Joshua Redman: A MoodSwing Reunion at Hill Auditorium

Joshua Redman: A MoodSwing Reunion at Hill Auditorium

Courtesy C. Andrew Hovan


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Part of just a handful of dates reuniting this masterful quartet, a recent appearance at Hill Auditorium brought with it a number of surprises.
A MoodSwing Reunion
Hill Auditorium
University Musical Society's Jazz Series
Ann Arbor, Michigan
April 21, 2022

Back in the '80s and '90s, all the big record labels were pouring boat loads of cash into a younger generation of jazz wannabes that eventually became known as the Young Lions. In hindsight, the return on their investments was somewhat less than desirable, with many names to sink far below the radar of the record buying public in a relatively short period of time. Working against these odds, saxophonist Joshua Redman not only made good on the promise of being the son of jazz icon Dewey Redman, but has gone on to consistently create vital music that also tends to speak to a wide audience.

After his freshman and sophomore efforts for Warner Brothers, Redman's 1994 opus MoodSwing (Warner Bros) hit pay dirt in terms of his maturity as a composer. It would also be notable for chemistry among his bandmates, namely pianist Brad Mehldau, bassist Christian McBride, and drummer Brian Blade. Part of just a handful of dates reuniting this masterful quartet, a recent appearance at Hill Auditorium brought with it a number of surprises, the most notable being that Mehldau was announced as taking ill and not able to make the gig.

A significant buzz around Mehldau's absence filled the hall prior to starting time, however all concerns would be squelched when it was announced that Sullivan Fortner would be filling the piano chair. Having spent seven years in Roy Hargrove's last quintet, Fortner cut his teeth with many jazz luminaries and has won numerous honors as he continues to impress as one of his generation's finest jazz talents. That he was able to fill Mehldau's shoes with ease, should go without saying.

The group started the evening with two pieces from the original album, "Mischief" and "The Oneness of Two (In Three)." The former is one of Redman's chirpy originals that gained momentum from a series of hits and punctuations before Blade's crash signaled McBride's muscular walking, four beat to the bar groove. The latter piece found Redman on soprano saxophone for a waltz meter that recalled parts of John Coltrane's "The Inch Worm" and McCoy Tyner's "Three Flowers."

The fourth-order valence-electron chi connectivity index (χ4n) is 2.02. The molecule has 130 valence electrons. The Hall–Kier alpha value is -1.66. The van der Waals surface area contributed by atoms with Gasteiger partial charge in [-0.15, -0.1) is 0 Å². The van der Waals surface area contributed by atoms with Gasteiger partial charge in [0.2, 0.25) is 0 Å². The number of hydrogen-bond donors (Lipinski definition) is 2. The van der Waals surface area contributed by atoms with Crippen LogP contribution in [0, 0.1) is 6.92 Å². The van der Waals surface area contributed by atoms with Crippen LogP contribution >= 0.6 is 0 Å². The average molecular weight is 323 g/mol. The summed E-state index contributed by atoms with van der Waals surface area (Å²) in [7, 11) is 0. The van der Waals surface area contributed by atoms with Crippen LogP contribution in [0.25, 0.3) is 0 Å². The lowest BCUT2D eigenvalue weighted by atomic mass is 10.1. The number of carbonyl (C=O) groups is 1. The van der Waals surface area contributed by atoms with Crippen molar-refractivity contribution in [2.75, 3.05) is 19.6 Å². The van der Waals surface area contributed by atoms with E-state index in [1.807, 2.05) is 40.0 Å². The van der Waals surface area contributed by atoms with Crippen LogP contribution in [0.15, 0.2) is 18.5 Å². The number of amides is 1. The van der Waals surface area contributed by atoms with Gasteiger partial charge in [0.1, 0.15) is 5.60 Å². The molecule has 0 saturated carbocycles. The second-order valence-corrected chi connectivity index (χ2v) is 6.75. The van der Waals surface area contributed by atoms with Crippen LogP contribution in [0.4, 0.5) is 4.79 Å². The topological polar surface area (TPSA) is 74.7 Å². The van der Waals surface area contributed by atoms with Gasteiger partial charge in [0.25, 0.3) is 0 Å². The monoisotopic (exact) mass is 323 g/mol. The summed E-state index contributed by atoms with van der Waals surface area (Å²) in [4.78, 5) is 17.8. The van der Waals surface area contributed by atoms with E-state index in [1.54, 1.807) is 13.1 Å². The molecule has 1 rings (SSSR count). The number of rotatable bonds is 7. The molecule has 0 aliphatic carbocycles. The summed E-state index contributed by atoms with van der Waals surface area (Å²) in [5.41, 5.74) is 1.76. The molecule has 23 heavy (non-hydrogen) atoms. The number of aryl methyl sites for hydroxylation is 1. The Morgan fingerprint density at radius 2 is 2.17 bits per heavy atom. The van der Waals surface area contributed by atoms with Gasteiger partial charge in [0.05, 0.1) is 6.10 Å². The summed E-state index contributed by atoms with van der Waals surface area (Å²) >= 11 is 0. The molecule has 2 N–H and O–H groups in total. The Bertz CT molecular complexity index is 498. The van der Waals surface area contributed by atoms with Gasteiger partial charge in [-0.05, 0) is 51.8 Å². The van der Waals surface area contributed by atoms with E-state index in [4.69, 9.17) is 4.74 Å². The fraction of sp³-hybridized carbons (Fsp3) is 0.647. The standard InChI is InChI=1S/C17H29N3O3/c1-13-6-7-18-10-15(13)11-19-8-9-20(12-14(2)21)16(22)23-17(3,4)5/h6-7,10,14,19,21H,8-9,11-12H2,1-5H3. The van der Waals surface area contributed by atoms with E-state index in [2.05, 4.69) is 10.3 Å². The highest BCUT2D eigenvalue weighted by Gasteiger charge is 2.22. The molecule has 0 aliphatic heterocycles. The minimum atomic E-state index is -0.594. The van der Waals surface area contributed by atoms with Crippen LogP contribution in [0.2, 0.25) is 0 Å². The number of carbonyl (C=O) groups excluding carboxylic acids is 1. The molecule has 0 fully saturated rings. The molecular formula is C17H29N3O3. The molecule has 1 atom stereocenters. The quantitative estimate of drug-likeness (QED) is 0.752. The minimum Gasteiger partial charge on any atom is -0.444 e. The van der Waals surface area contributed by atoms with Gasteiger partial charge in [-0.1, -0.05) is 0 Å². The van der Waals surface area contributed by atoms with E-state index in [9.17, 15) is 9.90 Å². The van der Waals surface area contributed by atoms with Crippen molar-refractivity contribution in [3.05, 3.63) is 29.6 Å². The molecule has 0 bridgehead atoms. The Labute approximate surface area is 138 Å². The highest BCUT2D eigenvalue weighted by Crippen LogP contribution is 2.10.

After hellos and introductions, Redman discussed the quartet's return to the studio some twenty-five years later for RoundAgain (Nonesuch, 2020), the long-awaited follow up to MoodSwing. The rest of the evening would include compositions from this later effort. The first of these, "Undertow," would illuminate the maturity in Redman's composing. Almost striking a classical pose, the piece's rising and falling lines spoke in unison with Fortner's right hand. By contrast, the rollicking "Right Back Round Again" found Fortner reveling in the high-octane swing provided by Blade. McBride's own solo was virtuosic, one passage of 16th note triplets almost inducing a collective gasp from the audience.

McBride continued to take center stage for his clever piece "Floppy Diss." Redman's soprano synched with the bassist's double stops, while another creative solo statement found McBride shifting the beat emphasis, which sagacious listeners spotted and chuckled about instantly. Trading eights with Blade, McBride would slyly quote the melody to the theme from "The Odd Couple."

Acknowledged for his writing as much as for his musical drumming, Blade's own "Your Part to Play" spoke in rumbling tones, with mallets on tom toms and a rubato delivery by Redman. As the intensity increased, Blade was visibly reaching for subsequent sounds and textures, shifting up and down from his drum throne. Very skillful at pacing a set, Redman took the quartet through the optimistic "Silly Little Love Song" before taking their leave of the stage.

The capacity house insisted on an encore, with the group quickly obliging. "The Deserving Many" would be a swinging tenor vehicle that Redman described as basically 'a reboot of "Rhythm Changes."' Fortner, whose incendiary playing gave the set an energized stance, was clearly mesmerized by Redman's solo, leaning on his piano bench at one bench and soaking it all in. It would be a fitting end to an evening that reminded us of how vital mainstream jazz continues to be in the hands of the masters.

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